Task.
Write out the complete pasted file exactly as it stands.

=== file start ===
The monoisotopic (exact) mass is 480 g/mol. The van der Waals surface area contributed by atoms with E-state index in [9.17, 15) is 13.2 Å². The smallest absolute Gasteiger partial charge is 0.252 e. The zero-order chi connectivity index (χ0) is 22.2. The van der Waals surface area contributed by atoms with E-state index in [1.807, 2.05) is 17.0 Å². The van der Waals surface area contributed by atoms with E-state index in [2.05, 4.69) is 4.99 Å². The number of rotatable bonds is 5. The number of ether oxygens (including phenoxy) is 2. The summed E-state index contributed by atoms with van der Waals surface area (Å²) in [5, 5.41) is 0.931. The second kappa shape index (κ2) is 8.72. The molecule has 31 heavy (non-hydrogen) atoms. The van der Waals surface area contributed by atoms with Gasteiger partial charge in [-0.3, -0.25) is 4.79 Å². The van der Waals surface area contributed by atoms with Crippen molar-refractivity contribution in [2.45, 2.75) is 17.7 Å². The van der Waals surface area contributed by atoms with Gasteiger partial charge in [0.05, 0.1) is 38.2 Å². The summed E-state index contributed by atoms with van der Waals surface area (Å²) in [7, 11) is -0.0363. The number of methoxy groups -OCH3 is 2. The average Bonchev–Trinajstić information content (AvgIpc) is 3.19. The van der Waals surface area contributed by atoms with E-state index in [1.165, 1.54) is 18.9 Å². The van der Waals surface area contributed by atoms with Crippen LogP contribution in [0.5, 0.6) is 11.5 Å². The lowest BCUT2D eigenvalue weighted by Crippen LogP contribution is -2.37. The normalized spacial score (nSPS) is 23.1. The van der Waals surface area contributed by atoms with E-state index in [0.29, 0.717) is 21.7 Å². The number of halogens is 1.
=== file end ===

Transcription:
The monoisotopic (exact) mass is 480 g/mol. The van der Waals surface area contributed by atoms with E-state index in [9.17, 15) is 13.2 Å². The smallest absolute Gasteiger partial charge is 0.252 e. The zero-order chi connectivity index (χ0) is 22.2. The van der Waals surface area contributed by atoms with E-state index in [1.807, 2.05) is 17.0 Å². The van der Waals surface area contributed by atoms with E-state index in [2.05, 4.69) is 4.99 Å². The number of rotatable bonds is 5. The number of ether oxygens (including phenoxy) is 2. The summed E-state index contributed by atoms with van der Waals surface area (Å²) in [5, 5.41) is 0.931. The second kappa shape index (κ2) is 8.72. The molecule has 31 heavy (non-hydrogen) atoms. The van der Waals surface area contributed by atoms with Gasteiger partial charge in [-0.3, -0.25) is 4.79 Å². The van der Waals surface area contributed by atoms with Crippen molar-refractivity contribution in [2.45, 2.75) is 17.7 Å². The van der Waals surface area contributed by atoms with Gasteiger partial charge in [0.05, 0.1) is 38.2 Å². The summed E-state index contributed by atoms with van der Waals surface area (Å²) in [7, 11) is -0.0363. The number of methoxy groups -OCH3 is 2. The average Bonchev–Trinajstić information content (AvgIpc) is 3.19. The van der Waals surface area contributed by atoms with E-state index in [1.165, 1.54) is 18.9 Å². The van der Waals surface area contributed by atoms with Crippen LogP contribution in [0.5, 0.6) is 11.5 Å². The lowest BCUT2D eigenvalue weighted by Crippen LogP contribution is -2.37. The normalized spacial score (nSPS) is 23.1. The van der Waals surface area contributed by atoms with E-state index in [0.29, 0.717) is 21.7 Å². The number of halogens is 1.